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Intemperance and Slavery: An Address Delivered in Cork, Ireland, on October 20, 1845



Truth Seeker, 1:142–44 (1845–46).

From the day of his arrival in Ireland, Douglass had found temperance audiences responsive to his combined attacks on liquor and chattel slavery. On the evening of 20 October 1845 he spoke at Cork's Temperance Institute where Father Theobald Mathew, the Institute’s founder and Ireland’s most prominent temperance advocate, had arranged a soirée in Douglass’s honor. Father Mathew introduced Douglass to the audience, praising him for being a “consistent and faithful teetotaler." Observer Ralph Varian reported in the Truth Seeker that “above 200 respectable inhabitants of Cork,“ including the mayor and “some of the most influential men of the city," were present for the occasion. The Cork Examiner of 24 October 1845 estimated the attendance at approximately 260. From the gallery the South Main Street Quadrille Band offered a “brilliant execution” of various musical scores. The Cork Examiner seemed less impressed with the band than with Douglass’s rendition of what the paper termed “a nigger song.“ Cork Examiner, 13, 20, 24 October 1845; Douglass to Garrison, 28 October 1845, in Lib., 28 November 1845, where Douglass mistakenly states that the soirée took place on 21 October. See also Harrison, Drink and the Victorians, 101, 174–75; Tyler, Freedom's Ferment,, 346.

Mr. Frederick Douglass said:—Ladies and Gentlemen,—The first sentiment that presses for utterance, is that of gratitude. I feel exceedingly grateful to my honored friend, the president,1Regarded in Ireland as the “Apostle of Temperance,“ Father Theobald Mathew (1790–1856) was born in County Tipperary to a family related to the local landed gentry. He was a Franciscan friar of the Capuchin Order and, after his ordination in 1814, was assigned to a mission in Cork, where he became popular for his charitable activities in behalf of the Catholic poor. In April 1838, after his conversion to temperance, he founded the Total Abstinence Society of Cork, which discountenanced the use of spirits except for medicinal purposes. It is said that Mathew personally converted six million of the Irish people to teetotalism. Douglass witnessed one ceremony where one thousand postulants took the pledge from Mathew. As famine ravaged southern Ireland in the 1840s, Mathew devoted most of his energy to feeding and caring for the destitute. After Mathew’s death the Irish temperance movement faded rapidly. Rogers, Theobald Mathew, James Bermingham, A Memoir of the Very Rev. Theobald Mathew, with an Account of the Rise and Progress of Temperance in Ireland (New York, 1841), 15–114; Harrison, Drink and the Victorians. 103, 126, 165–68, 130, 211, 334, 390; Douglass to Garrison, 16 September 1845, in Lib., 10 October 1845. for affording me an opportunity of meeting with so many highly intelligent and influential people as I see before me. I feel grateful also for the distinguished honor conferred upon me by having been invited by him to a seat by his side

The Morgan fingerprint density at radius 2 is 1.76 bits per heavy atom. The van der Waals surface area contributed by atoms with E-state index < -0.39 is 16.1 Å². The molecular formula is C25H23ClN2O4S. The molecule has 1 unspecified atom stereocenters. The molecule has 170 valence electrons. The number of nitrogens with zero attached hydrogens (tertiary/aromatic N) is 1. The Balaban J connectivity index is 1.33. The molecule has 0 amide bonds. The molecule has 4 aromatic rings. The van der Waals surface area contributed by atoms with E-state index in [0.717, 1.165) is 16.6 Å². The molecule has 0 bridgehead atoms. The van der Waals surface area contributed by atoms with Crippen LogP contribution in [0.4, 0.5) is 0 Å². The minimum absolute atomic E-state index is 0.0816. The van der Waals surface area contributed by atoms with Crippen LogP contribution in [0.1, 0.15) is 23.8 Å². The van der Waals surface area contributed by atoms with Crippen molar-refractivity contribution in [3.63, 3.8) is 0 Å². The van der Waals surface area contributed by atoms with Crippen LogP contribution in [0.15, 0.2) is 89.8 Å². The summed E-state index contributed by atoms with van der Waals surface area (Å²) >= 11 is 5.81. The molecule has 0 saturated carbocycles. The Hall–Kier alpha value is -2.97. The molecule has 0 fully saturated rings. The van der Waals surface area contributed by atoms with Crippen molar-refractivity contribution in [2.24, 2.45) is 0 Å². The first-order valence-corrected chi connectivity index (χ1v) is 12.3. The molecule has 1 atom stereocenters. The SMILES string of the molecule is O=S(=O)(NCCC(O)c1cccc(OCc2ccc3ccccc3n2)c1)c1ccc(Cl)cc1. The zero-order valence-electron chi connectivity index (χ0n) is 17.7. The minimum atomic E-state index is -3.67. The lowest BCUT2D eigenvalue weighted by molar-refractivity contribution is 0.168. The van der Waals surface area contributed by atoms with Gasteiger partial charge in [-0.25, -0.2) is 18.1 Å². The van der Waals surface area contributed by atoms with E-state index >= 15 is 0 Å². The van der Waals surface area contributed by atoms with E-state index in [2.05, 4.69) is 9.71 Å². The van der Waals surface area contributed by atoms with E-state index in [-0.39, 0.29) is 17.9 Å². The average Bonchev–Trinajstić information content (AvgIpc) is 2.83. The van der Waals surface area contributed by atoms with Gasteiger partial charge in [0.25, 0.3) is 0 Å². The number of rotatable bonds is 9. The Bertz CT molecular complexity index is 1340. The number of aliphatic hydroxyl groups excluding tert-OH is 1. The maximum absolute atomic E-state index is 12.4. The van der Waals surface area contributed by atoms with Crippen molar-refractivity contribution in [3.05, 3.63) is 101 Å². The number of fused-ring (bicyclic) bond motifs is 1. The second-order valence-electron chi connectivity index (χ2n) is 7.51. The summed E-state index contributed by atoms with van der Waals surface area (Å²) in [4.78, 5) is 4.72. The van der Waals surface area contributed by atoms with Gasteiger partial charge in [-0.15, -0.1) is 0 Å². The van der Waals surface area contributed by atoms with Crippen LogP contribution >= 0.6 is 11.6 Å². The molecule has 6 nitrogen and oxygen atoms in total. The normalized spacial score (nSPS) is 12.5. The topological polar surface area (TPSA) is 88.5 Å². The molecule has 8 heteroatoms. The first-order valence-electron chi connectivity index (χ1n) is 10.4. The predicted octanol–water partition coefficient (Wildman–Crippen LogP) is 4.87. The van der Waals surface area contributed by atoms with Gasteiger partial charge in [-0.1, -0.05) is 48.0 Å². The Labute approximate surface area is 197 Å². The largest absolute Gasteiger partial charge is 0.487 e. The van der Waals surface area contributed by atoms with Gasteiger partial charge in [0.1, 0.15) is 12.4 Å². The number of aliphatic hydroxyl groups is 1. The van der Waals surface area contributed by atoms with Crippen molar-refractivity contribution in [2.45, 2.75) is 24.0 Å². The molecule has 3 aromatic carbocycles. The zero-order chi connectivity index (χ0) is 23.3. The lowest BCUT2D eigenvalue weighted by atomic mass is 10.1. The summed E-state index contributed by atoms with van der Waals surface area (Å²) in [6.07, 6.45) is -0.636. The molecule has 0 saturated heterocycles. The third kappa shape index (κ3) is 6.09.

in your distinguished presence. I know not why ’tis so, I know not why I am humbled, when I reflect on what I have been, and what I now am. When I think of the situation I once filled, and of the one I now fill, I can scarcely believe my own identity. I was not a slave to intemperance, but a slave to my fellow-men. From deprivation of the ordinary facilities of addressing bodies like the present, you will naturally infer, that I feel embarrassment in my present situation, as one entirely beyond anything I ever expected. But seven years ago I was ranked among the beasts and creeping things; tonight I am here held as a man and a brother. I don’t know what to say. That I am a teetotaler is most true. I have been a staunch one for some years. I shall forget for a moment that I ever was a slave. If I can forget it, I think I could move as a man among you. If I can but forget the position in which I once was, I can turn my attention to teetotalism, and shall be able to speak as a man for a few moments.